The importance of these questions cannot be emphasised enough. A society’s popular culture is a fairly accurate gauge of its intellectual achievements. It is true that this remains a function of economic position; hence rich countries have more potential for high cultural achievements, whereas poorer countries do not. Yet that is not necessarily the case all the time: the Indian film industry, to give one example, is considerably more diverse, and much richer, than its counterparts in countries like Singapore.

India is a case in point for the view that the greater the size of the population, the more sophisticated a country’s popular culture will be. But that also is not always the case: as the recent resurgence in African cinema shows, a big population does not in itself contribute to the upliftment of a culture to the exclusion of more pertinent factors.

This is not to say that issues of economic development or population are secondary to those other factors. Affluent countries can afford superior works of art, while poorer countries (of which India is a prime example) are able to do so with a public that patronises commercial works of art, which helps subsidise more serious ventures. In that sense, the US enjoys the twin advantage of a powerful economy and a large audience.

But to acknowledge these points is not to deny the relevance of other reasons for the growth or decline of artistic standards. In Sri Lanka’s case, any attempt at diagnosing the problems of its culture must hence start from an appraisal of the post-1980 decline in the arts: a phenomenon reducible to neither economics nor demographics.

Three schools of thought have attempted to explain this decline. The first school views 1956 as the reason: by empowering everyone to enter our schools and universities, so their logic goes, cultural and artistic standards were compromised. That is another way of saying that if schools and universities remained shut to poorer classes, those standards would have been protected and fostered by an elite minority.

The second school argues that with the advent of economic liberalisation in 1978, the government’s hold over artistic quality was loosened, thereby debasing cultural yardsticks, transforming lowbrow into middlebrow art, and raising the latter to the status of highbrow art. To invert Marx’s dictum, what was once profane now became sacred.

I personally think this argument holds more water than the first – not least because the first school tries to frame 1956 as avoidable, which it was not, and fails to distinguish between its progressive and regressive aspects, which should not be done – but it does not explain a point the third school dwells on: the debasement of our education system because of, and paradoxically in spite of, various reforms enacted after 1956.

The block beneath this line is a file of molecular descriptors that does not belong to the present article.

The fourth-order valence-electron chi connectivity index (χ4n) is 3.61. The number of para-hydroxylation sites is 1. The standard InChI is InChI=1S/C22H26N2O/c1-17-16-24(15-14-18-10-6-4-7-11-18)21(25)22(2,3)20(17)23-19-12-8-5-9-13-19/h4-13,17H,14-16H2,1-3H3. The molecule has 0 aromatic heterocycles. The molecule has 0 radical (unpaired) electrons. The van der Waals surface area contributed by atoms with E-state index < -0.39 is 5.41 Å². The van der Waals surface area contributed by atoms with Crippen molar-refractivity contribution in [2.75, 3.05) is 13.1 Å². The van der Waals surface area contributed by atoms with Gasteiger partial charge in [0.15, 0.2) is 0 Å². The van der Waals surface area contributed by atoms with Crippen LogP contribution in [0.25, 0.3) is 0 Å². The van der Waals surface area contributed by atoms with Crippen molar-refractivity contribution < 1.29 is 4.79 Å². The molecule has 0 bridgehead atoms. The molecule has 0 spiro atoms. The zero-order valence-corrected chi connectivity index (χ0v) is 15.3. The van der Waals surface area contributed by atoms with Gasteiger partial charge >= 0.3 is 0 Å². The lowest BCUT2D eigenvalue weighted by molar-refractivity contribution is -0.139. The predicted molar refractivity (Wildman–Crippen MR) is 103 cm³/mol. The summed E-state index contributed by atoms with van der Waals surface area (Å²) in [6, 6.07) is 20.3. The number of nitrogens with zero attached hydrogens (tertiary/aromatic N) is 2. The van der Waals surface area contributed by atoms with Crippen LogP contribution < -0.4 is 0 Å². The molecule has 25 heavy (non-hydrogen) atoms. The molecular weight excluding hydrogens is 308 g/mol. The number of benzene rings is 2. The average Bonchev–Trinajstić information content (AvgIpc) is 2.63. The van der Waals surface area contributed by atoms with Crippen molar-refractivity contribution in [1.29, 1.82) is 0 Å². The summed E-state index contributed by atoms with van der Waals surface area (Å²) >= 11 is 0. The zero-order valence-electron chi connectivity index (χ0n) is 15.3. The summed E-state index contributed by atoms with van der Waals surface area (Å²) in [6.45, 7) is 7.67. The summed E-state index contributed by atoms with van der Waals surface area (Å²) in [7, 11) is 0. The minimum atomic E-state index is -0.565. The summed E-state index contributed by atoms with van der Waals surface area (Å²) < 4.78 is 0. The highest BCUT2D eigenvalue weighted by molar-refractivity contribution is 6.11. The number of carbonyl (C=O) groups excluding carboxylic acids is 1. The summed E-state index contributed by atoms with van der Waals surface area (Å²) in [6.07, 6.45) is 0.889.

This is where the line between the progressive and regressive aspects of what transpired that year must be drawn: though there was a need to democratise schools and universities and they were democratised, barring crucial reforms in the second Sirimavo Bandaranaike government (pioneered by a set of brilliant educationists and scholars like Neil Kuruppu and Douglas Walatara) no attempts were made to maintain quality in them.

The results are there for all to see today: while certain schools and universities produce better thinkers than others, one does not come across such thinkers as often as one would want. That these trends have spilled over to the performing arts is a no-brainer: we don’t produce original artists too often either. “Manike Mage Hithe” offers the promise of what Sri Lanka’s popular culture should be, but such ventures are rare.

The third school consolidates the arguments of the first and the second: it acknowledges concerns over the negative aftershocks of 1956, as the first school does, while tracing the trajectory of cultural decline to the period after 1980, when the abandonment of the United Front education reforms multiplied those aftershocks, as the second school does.

Any critique of the country’s less than brilliant cultural scene today should take into account these factors when proposing viable solutions. In particular, it should identify exactly quality has come down and how best we can go about improving it.

It is fashionable to say that Sri Lanka’s cultural standards remained high until 1956. To me though, this is a deeply fallacious argument: a comprador society, which is what prevailed before 1956, does not produce a genuine culture. A culture must dig deep in search of roots. The problem is not that such a search stunted artistic development in the country, as those who idealise the pre-1956 status quo think, but rather that it did not go deep enough. That paved way for a massive flaw in our education system: the delinking of the performing arts from their literary roots, slowly since 1956 and more rapidly since 1980.

What I am arguing here is that as actors, directors, and even scriptwriters, we don’t read as much as we used to. In saying that, I am not denying there are other problems we have to look into with respect to Sri Lanka’s popular culture. But as the central issue, this problem requires immediate resolution. The sooner we realise our priorities there, the sooner we will be able to address a deplorable, though no less reversible, decline in artistic standards. All it takes to confirm the reality of such a decline, of course, is to see Welikathara, see Heat, and then ask why we used to have it so good, and how far back we have fallen today.

The writer can be reached at